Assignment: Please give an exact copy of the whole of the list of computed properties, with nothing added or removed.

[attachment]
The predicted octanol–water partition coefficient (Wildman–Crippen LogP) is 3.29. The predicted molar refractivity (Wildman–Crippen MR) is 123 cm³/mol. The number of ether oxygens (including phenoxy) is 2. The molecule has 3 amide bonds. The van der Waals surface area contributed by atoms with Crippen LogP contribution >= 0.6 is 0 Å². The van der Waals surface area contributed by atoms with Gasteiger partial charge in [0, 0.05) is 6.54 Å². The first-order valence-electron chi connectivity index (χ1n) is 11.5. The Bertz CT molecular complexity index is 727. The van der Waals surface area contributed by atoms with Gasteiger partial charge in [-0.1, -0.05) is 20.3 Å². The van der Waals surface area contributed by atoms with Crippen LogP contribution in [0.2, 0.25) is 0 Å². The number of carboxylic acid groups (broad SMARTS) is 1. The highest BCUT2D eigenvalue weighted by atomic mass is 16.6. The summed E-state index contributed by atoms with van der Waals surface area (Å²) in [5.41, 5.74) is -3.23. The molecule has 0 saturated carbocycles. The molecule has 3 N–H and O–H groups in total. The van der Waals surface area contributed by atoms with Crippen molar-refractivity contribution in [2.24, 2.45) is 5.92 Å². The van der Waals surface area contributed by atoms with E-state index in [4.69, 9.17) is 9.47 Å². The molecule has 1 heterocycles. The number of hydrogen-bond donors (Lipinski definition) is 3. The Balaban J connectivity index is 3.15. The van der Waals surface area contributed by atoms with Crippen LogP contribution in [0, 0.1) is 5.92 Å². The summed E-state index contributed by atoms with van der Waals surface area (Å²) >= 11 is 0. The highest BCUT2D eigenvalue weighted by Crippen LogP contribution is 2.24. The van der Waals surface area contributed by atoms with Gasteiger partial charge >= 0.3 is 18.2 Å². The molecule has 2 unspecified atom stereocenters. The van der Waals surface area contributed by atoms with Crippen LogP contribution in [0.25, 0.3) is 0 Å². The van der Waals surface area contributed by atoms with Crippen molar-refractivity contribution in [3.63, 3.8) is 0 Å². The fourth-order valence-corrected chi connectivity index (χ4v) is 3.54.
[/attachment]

The predicted octanol–water partition coefficient (Wildman–Crippen LogP) is 3.29. The predicted molar refractivity (Wildman–Crippen MR) is 123 cm³/mol. The number of ether oxygens (including phenoxy) is 2. The molecule has 3 amide bonds. The van der Waals surface area contributed by atoms with Crippen LogP contribution >= 0.6 is 0 Å². The van der Waals surface area contributed by atoms with Gasteiger partial charge in [0, 0.05) is 6.54 Å². The first-order valence-electron chi connectivity index (χ1n) is 11.5. The Bertz CT molecular complexity index is 727. The van der Waals surface area contributed by atoms with Gasteiger partial charge in [-0.1, -0.05) is 20.3 Å². The van der Waals surface area contributed by atoms with Crippen LogP contribution in [0.2, 0.25) is 0 Å². The number of carboxylic acid groups (broad SMARTS) is 1. The highest BCUT2D eigenvalue weighted by atomic mass is 16.6. The summed E-state index contributed by atoms with van der Waals surface area (Å²) in [5.41, 5.74) is -3.23. The molecule has 0 saturated carbocycles. The molecule has 3 N–H and O–H groups in total. The van der Waals surface area contributed by atoms with Crippen molar-refractivity contribution in [2.24, 2.45) is 5.92 Å². The van der Waals surface area contributed by atoms with E-state index in [4.69, 9.17) is 9.47 Å². The molecule has 1 heterocycles. The number of hydrogen-bond donors (Lipinski definition) is 3. The Balaban J connectivity index is 3.15. The van der Waals surface area contributed by atoms with Crippen LogP contribution in [0, 0.1) is 5.92 Å². The summed E-state index contributed by atoms with van der Waals surface area (Å²) >= 11 is 0. The highest BCUT2D eigenvalue weighted by Crippen LogP contribution is 2.24. The van der Waals surface area contributed by atoms with Gasteiger partial charge >= 0.3 is 18.2 Å². The molecule has 2 unspecified atom stereocenters. The van der Waals surface area contributed by atoms with Crippen LogP contribution in [0.25, 0.3) is 0 Å². The van der Waals surface area contributed by atoms with Crippen molar-refractivity contribution in [3.63, 3.8) is 0 Å². The fourth-order valence-corrected chi connectivity index (χ4v) is 3.54.